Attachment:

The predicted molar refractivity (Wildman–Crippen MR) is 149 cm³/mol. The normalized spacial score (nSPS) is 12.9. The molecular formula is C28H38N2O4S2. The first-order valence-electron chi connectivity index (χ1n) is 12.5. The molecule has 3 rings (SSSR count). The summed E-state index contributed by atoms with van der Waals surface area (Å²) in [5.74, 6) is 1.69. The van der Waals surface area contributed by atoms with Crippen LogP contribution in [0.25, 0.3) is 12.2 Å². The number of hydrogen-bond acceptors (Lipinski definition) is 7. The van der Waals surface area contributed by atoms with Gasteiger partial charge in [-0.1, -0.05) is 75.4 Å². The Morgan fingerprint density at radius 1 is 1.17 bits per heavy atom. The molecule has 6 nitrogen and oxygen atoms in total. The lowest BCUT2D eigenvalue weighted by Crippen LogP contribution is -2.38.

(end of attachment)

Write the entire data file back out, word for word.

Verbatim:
The predicted molar refractivity (Wildman–Crippen MR) is 149 cm³/mol. The normalized spacial score (nSPS) is 12.9. The molecular formula is C28H38N2O4S2. The first-order valence-electron chi connectivity index (χ1n) is 12.5. The molecule has 3 rings (SSSR count). The summed E-state index contributed by atoms with van der Waals surface area (Å²) in [5.74, 6) is 1.69. The van der Waals surface area contributed by atoms with Crippen LogP contribution in [0.25, 0.3) is 12.2 Å². The number of hydrogen-bond acceptors (Lipinski definition) is 7. The van der Waals surface area contributed by atoms with Gasteiger partial charge in [-0.1, -0.05) is 75.4 Å². The Morgan fingerprint density at radius 1 is 1.17 bits per heavy atom. The molecule has 6 nitrogen and oxygen atoms in total. The lowest BCUT2D eigenvalue weighted by Crippen LogP contribution is -2.38.